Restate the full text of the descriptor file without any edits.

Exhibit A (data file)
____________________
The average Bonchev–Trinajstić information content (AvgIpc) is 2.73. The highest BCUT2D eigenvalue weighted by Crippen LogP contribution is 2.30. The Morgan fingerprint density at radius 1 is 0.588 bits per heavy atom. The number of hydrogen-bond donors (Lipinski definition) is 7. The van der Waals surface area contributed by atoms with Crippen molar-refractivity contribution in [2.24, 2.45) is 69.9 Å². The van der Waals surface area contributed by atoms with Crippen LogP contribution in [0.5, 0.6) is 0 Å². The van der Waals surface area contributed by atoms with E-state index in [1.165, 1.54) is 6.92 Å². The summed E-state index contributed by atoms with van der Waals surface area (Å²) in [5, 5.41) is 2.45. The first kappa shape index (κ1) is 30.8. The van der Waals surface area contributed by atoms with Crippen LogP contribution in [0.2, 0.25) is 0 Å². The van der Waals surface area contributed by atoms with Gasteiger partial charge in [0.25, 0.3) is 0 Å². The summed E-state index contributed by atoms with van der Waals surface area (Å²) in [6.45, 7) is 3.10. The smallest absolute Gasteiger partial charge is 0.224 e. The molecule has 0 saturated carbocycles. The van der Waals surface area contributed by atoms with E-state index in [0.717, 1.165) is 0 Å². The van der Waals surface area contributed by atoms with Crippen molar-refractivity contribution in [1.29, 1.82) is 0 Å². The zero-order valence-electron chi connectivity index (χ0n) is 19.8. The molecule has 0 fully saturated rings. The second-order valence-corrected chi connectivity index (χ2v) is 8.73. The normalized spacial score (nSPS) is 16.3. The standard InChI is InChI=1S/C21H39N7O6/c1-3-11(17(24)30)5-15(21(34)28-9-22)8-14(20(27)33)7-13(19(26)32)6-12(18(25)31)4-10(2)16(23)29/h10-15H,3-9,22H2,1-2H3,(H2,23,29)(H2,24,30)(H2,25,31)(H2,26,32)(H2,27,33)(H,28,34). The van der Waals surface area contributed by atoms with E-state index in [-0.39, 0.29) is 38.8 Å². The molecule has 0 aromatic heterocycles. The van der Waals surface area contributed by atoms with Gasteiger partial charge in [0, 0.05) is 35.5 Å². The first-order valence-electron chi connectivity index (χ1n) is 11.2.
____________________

The average Bonchev–Trinajstić information content (AvgIpc) is 2.73. The highest BCUT2D eigenvalue weighted by Crippen LogP contribution is 2.30. The Morgan fingerprint density at radius 1 is 0.588 bits per heavy atom. The number of hydrogen-bond donors (Lipinski definition) is 7. The van der Waals surface area contributed by atoms with Crippen molar-refractivity contribution in [2.24, 2.45) is 69.9 Å². The van der Waals surface area contributed by atoms with Crippen LogP contribution in [0.5, 0.6) is 0 Å². The van der Waals surface area contributed by atoms with E-state index in [1.165, 1.54) is 6.92 Å². The summed E-state index contributed by atoms with van der Waals surface area (Å²) in [5, 5.41) is 2.45. The first kappa shape index (κ1) is 30.8. The van der Waals surface area contributed by atoms with Crippen LogP contribution in [0.2, 0.25) is 0 Å². The van der Waals surface area contributed by atoms with Gasteiger partial charge in [0.25, 0.3) is 0 Å². The summed E-state index contributed by atoms with van der Waals surface area (Å²) in [6.45, 7) is 3.10. The smallest absolute Gasteiger partial charge is 0.224 e. The molecule has 0 saturated carbocycles. The van der Waals surface area contributed by atoms with E-state index in [0.717, 1.165) is 0 Å². The van der Waals surface area contributed by atoms with Crippen molar-refractivity contribution in [1.29, 1.82) is 0 Å². The zero-order valence-electron chi connectivity index (χ0n) is 19.8. The molecule has 0 fully saturated rings. The second-order valence-corrected chi connectivity index (χ2v) is 8.73. The normalized spacial score (nSPS) is 16.3. The standard InChI is InChI=1S/C21H39N7O6/c1-3-11(17(24)30)5-15(21(34)28-9-22)8-14(20(27)33)7-13(19(26)32)6-12(18(25)31)4-10(2)16(23)29/h10-15H,3-9,22H2,1-2H3,(H2,23,29)(H2,24,30)(H2,25,31)(H2,26,32)(H2,27,33)(H,28,34). The van der Waals surface area contributed by atoms with E-state index in [-0.39, 0.29) is 38.8 Å². The molecule has 0 aromatic heterocycles. The van der Waals surface area contributed by atoms with Gasteiger partial charge in [0, 0.05) is 35.5 Å². The first-order valence-electron chi connectivity index (χ1n) is 11.2.